AJ McCarron knows a thing or two about success, but he also knows that several of Alabama’s young players woke up on third base without ever knowing how they got to first or second.
McCarron is making his Super Bowl rounds ahead of this spring’s NFL Draft, and he talked to Jim Rome yesterday about what went wrong during the 2013 season for Alabama, Everyone may have been surprised the Tide lost consecutive games to end the season, but McCarron was not, via JimRome.com.
“Myself and CJ Mosley, we were basically the two leaders of the team and we felt like it was a matter of time before it was coming,” McCarron told The Jim Rome Show. “It’s definitely tough to lose, but it kind of shows when you don’t have everyone buy into one system, one belief, then sometimes a team is going struggle.
“We had a lot of young guys,” said McCarron. “In the end, success was our killer. Too much success and a lot of young guys coming in who didn’t know what it took to get back to that point to win. They thought we’d just show up and we’d win.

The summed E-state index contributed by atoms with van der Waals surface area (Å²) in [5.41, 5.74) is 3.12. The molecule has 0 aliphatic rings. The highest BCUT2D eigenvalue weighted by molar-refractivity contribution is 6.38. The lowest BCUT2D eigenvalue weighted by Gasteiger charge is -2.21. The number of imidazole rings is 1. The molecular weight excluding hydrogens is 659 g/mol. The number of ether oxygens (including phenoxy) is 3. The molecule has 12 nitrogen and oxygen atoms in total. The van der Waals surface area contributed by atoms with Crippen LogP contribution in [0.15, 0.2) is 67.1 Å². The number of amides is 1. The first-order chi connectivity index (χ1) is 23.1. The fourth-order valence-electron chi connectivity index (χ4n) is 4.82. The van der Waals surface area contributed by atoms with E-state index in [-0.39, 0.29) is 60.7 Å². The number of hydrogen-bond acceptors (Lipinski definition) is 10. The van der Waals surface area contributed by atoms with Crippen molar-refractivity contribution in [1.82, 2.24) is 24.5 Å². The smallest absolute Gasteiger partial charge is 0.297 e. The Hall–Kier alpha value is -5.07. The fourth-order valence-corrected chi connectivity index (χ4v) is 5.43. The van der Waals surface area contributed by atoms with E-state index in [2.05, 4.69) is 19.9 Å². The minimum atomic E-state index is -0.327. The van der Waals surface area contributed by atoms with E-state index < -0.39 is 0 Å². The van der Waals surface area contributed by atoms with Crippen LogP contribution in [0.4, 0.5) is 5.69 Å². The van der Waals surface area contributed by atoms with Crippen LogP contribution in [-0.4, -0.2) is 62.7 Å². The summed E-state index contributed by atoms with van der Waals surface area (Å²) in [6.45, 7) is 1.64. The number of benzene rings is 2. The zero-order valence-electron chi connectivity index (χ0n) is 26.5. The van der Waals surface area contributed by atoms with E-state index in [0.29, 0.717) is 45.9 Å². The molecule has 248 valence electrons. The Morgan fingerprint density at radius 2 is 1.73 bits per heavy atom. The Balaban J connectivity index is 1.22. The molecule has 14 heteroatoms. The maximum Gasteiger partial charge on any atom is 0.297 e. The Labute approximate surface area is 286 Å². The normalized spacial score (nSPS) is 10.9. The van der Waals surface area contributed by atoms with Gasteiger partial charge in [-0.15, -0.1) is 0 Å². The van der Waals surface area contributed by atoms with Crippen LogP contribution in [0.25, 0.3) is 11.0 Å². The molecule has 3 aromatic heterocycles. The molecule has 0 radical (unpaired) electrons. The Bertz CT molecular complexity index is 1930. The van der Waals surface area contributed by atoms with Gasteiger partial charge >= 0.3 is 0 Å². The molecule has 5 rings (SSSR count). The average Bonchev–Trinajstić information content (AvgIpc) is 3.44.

“I think that’s one of the things that is wrong with recruiting out of high school,” said McCarron. “You have guys who have never played the game of football rating these guys that they are a 5-star, because they’re sitting behind a computer screen watching their highlight film. Well, their highlight film is supposed to be good, the last time I checked. That’s the kind of thing that ticks me off about recruiting and when these kids come in and they’re 5-stars and they expect to play right off the bat. It’s a little entitlement and when they don’t play right off the bat, they get a little ticked off and they don’t want to work.”
McCarron’s expressions reiterate just how hard it is to stay on top. Getting to the top is much easier than actually staying on top for any meaningful amount of time. It’s a great problem to have.
McCarron exits Alabama as the Tide’s most decorated quarterback in history, winning back-to-back national championships and finishing with a 36-4 career record.
Photo Credit: Derick E. Hingle-USA TODAY Sports